(Adds Fitch downgrade)
By Natalya Zinets
KIEV, Feb 12 (Reuters) - Ukrainian Finance Minister Viktor Pynzenyk quit on Thursday in a budget row with the prime minister, and the IMF told authorities it wanted better “crisis management” from the ex-Soviet state.
Pynzenyk described himself as a “hostage to politics”, citing differences over a deficit contained in the budget backed by Prime Minister Yulia Tymoshenko. The International Monetary Fund had made a deficit-free budget a condition of a $16.4 billion loan.
Ukraine sought the loan to help it weather the world financial crisis which has slashed the value of its hryvnia currency and battered the commodity exporters that form the core of its economy.
“In current conditions, the professional job of finance minister has become a hostage to politics,” Pynzenyk said in a statement to parliament that appeared on his ministry’s website.
“The finance minister cannot change the situation. Nor can he walk away from his professional actions. There is no point in remaining in the job of finance minister in such conditions.”
A respected online news service last month published a letter it said was written by Pynzenyk denouncing as unrealistic the government’s budget allowing for a deficit equivalent to 3.0 percent of gross domestic product. Pynzenyk criticised publication of the letter, but did not formally deny writing it.
Ukrainian politics has been dominated by a split between Tymoshenko and President Viktor Yushchenko, former allies in the 2004 “Orange Revolution” who are now estranged.
Reflecting the absence of political consensus, Fitch Ratings downgraded Ukraine’s credit ratings on Thursday, saying it faced increased risks of a banking and currency crisis, especially if it failed to implement its agreement with the IMF.
“The political consensus needed for Ukraine to adhere to its IMF-backed program is fragile ... “ it said. [nN12465622]
An IMF mission left Kiev last week with no decision on disbursing the second instalment of the loan for Ukraine. Fund spokesman David Hawley, speaking in Washington, said talks were proceeding, but concerted action was needed from authorities. He gave no date for a return of the mission.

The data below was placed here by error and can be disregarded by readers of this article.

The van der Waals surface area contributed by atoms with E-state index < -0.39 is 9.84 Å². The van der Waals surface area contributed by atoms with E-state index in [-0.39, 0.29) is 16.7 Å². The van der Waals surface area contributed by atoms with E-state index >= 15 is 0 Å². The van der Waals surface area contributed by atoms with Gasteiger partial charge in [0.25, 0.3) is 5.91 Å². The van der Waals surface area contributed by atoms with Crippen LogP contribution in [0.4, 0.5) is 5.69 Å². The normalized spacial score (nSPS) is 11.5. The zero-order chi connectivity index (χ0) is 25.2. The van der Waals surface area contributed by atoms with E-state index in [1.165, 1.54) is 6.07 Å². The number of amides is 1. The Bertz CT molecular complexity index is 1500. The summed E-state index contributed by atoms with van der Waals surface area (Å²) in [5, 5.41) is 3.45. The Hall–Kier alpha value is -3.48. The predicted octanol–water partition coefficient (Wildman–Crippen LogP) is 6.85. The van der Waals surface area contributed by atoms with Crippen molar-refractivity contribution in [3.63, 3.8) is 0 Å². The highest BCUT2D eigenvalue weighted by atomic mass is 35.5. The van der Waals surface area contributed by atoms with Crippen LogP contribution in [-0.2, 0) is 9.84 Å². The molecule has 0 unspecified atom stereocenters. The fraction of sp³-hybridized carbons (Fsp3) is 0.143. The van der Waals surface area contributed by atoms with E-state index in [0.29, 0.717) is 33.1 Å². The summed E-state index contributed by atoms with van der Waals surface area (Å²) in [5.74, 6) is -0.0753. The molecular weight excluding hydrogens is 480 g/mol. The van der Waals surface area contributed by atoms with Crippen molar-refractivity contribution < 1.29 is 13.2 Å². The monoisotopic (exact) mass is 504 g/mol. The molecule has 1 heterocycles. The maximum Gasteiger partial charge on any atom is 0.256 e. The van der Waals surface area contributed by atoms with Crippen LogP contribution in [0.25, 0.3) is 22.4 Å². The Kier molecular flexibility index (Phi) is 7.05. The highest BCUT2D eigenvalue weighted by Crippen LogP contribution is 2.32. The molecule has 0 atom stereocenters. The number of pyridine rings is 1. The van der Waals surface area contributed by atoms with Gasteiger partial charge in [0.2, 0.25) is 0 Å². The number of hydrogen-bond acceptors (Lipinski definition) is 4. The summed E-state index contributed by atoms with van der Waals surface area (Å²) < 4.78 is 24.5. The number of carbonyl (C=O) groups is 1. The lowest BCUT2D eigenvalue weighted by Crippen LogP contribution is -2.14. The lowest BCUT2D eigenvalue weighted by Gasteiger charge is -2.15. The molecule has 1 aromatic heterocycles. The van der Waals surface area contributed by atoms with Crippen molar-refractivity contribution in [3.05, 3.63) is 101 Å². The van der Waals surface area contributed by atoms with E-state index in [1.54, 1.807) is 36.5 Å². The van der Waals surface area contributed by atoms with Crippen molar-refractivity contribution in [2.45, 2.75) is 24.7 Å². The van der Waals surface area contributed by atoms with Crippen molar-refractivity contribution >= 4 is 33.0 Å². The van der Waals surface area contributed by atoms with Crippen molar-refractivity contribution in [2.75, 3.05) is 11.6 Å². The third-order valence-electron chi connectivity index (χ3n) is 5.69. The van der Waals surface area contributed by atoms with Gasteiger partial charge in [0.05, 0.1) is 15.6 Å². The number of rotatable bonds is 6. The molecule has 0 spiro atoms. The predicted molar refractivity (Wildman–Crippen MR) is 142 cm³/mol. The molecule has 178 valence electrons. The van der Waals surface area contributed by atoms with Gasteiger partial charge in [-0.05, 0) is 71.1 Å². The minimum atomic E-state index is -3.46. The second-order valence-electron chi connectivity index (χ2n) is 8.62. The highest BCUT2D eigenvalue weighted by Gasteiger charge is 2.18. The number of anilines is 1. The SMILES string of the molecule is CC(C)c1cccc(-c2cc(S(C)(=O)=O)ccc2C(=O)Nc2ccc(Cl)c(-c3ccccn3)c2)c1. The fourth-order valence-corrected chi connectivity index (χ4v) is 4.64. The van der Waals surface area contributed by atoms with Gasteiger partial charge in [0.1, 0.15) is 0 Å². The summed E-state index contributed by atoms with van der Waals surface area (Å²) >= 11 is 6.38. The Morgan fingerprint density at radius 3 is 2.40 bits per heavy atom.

“Discussions between the authorities and fund staff on outstanding issues will continue in coming weeks and we expect the mission to return to Kiev to continue these discussions,” Hawley told reporters.
He said Pynzenyk’s resignation “merely serves to underline the importance of strong crisis management being essential to the success of the programme”.
Yushchenko issued a new call for the cabinet to review its strategy and come up with a more “realistic” budget.
Tymoshenko, addressing reporters in Kiev, noted that the minister had been on sick leave and in hospital for some time.
“Not all officials are able to deal with the world financial crisis. Not all are able to work and react to the challenges in a proper manner,” she said.
“Those who are the weakest give ground on the key positions and end up leaving and dealing with other matters.”
Tymoshenko, who had also fallen out with Yushchenko over her approach to Moscow for a $5 billion credit, said a new minister would soon be appointed.
In a separate action that appeared linked to IMF demands, the central bank said it would no longer sell foreign currency to banks that conduct transactions at exchange rates exceeding the average market value of the U.S. dollar.
The bank suggested it could take other punitive measures against banks conducting such transactions. Dealers said the move was likely to create further dollar shortages. (Writing by Ron Popeski, editing by Myra MacDonald)